The first of these is water. One mistake, and a place can be flooded, with the possibility of an insurance company not paying out. Safer to get a plumber in.
The other is electricity. One mistake can be fatal. Safer to get an electrician in.
Water is essential to life. And in the modern Western world, electricity is a very important feature. Ever had a power cut and realised just how much we depend on it?
Water and electricity are both dangerous, and they need to be treated with respect as a result. I like swimming, but can never totally relax in the water - if anything goes wrong the consequences can be serious.
Last week I was at a course at church on How To Teach The Bible, and I realised that I actually enjoyed it - looking at a passage, seeing the main points, devising a structure, thinking about how to apply it to our lives, what examples there would be etc. And when I saw the list of indications that one might have the gift of teaching, I found myself thinking, yes, that's me.
There are two extreme poles on the idea of the gift of teaching. On one end, there is the idea that if there's any Bible teaching to do, well that's what the dog-collared Rev is there for. I remember mentioning to one clergyman about 15 years ago that I was wondering if I had this gift and making the terrible faux pas of suggesting I combine it with secular work. Very quickly I find that the two types of ministry he takes a very dim view of are Non-Stipendary Ministers and Lay Readers. It was clear that as far as he was concerned, these were the people who wanted the glamour of being up there at the front leading or in the pulpit, but were not willing to put in the hard slog of day-to-day parish work. So I left the idea.
There is another end, and for this I need some background. I love Maths, and when I was young I wanted to grow up to be a Maths teacher. And when I became a Christian as an undergraduate, quickly came across what we can call "the Four M's" approach to careers. Mission, Ministry, Medicine, Minds. Basically, you are called to become a missionary overseas, or be a vicar/rector (if a man), work as a doctor or a nurse, or a teacher.
Well, I don't like hot countries, so that rules out being a missionary. Couldn't see myself as a vicar. Am squeamish with blood. So by default that left teaching as the only career option for me. And I did start a Postgraduate Certificate in Education (PGCE) but realised it wasn't me, so withdrew after the second term.
As a result I was unemployed until I started temping in the secular world of factory work. Two things would grate. The first was when well-meaning Christians would ask whether I had considered teaching as a career. The second was when this was followed up by a comment about how Christians find teaching easy. Yeah, thanks for that.
But it is easy to see where this comes from. I didn't grow up in a Christian home, so a lot of things are alien to me. But I would get the impression that helping out at Sunday School was very much a rite of passage for teenagers from Christian families - hence the idea that teaching was a gift everyone had.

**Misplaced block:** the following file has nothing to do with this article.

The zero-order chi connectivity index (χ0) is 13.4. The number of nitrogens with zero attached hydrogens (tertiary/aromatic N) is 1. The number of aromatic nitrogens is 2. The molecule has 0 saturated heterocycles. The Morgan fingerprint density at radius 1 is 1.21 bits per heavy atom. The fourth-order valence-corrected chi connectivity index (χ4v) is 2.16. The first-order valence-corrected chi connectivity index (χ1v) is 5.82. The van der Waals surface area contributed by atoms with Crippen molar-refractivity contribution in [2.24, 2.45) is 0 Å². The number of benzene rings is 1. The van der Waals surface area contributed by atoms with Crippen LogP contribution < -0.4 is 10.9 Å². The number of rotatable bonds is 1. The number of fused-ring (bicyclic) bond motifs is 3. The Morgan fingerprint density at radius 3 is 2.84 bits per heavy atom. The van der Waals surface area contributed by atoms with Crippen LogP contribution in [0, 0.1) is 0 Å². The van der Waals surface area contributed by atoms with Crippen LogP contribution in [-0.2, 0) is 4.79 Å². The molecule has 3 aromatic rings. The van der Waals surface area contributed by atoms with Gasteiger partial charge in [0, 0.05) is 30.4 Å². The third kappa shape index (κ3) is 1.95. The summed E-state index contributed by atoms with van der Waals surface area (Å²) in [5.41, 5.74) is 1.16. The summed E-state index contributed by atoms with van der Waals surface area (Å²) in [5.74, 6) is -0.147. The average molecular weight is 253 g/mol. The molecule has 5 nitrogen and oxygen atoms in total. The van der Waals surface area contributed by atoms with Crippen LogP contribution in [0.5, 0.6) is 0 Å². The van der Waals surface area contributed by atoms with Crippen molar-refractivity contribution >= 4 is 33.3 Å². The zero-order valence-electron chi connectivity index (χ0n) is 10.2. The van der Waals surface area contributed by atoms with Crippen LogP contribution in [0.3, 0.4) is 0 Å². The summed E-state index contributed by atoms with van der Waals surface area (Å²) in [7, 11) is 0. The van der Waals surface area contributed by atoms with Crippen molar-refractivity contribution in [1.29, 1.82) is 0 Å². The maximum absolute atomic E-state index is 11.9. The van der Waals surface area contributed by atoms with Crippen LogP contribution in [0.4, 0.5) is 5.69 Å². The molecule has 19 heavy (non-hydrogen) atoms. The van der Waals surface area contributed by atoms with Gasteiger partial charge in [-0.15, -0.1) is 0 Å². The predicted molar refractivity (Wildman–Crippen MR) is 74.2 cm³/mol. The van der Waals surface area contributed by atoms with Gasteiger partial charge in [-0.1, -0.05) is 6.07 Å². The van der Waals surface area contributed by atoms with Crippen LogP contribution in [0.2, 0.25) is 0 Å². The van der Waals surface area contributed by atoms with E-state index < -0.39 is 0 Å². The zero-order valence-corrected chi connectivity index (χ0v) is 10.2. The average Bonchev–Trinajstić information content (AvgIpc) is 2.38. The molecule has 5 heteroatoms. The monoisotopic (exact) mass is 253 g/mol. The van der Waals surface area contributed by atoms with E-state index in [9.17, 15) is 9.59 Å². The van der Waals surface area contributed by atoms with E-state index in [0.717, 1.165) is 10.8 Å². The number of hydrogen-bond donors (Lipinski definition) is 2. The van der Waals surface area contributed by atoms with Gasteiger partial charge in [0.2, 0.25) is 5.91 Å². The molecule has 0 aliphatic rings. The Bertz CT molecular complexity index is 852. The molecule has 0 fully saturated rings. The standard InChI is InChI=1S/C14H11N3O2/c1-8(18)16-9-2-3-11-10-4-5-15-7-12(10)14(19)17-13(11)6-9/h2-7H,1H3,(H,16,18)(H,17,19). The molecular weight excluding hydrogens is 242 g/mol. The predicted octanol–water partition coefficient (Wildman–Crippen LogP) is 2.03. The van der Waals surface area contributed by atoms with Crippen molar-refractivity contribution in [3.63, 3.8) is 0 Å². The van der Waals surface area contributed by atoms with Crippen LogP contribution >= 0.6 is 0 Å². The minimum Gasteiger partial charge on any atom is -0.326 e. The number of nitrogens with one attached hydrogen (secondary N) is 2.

And in Bible study groups it is normal for everyone to play their part in leading.
There were a few things that struck me about what we learned. The first is the benefit of teaching through a book of the Bible Sunday-by-Sunday. That way the preacher doesn't choose his favourite passages. Nor can anyone feel singled out - and I can give a practical example from yesterday.
After my PGCE I did factory work, but there were also in that 18-month period between that and starting an MSc in Astronomy times when I was unemployed or only working part-time. And there was a small group of young Christians who got very hot under the collar about "the sin of unemployment". Two passages would be shown to me:
Six days you shall labour, and do all your work, (Ex. 20:9)
Now we command you, brothers, in the name of our Lord Jesus Christ, that you keep away from any brother who is walking in idleness and not in accord with the tradition that you received from us. For you yourselves know how you ought to imitate us, because we were not idle when we were with you, nor did we eat anyone's bread without paying for it, but with toil and labour we worked night and day, that we might not be a burden to any of you. It was not because we do not have that right, but to give you in ourselves an example to imitate. For even when we were with you, we would give you this command: If anyone is not willing to work, let him not eat. For we hear that some among you walk in idleness, not busy at work, but busybodies. Now such persons we command and encourage in the Lord Jesus Christ to do their work quietly and to earn their own living. As for you, brothers, do not grow weary in doing good. If anyone does not obey what we say in this letter, take note of that person, and have nothing to do with him, that he may be ashamed. (II Thess. 3:6-14.)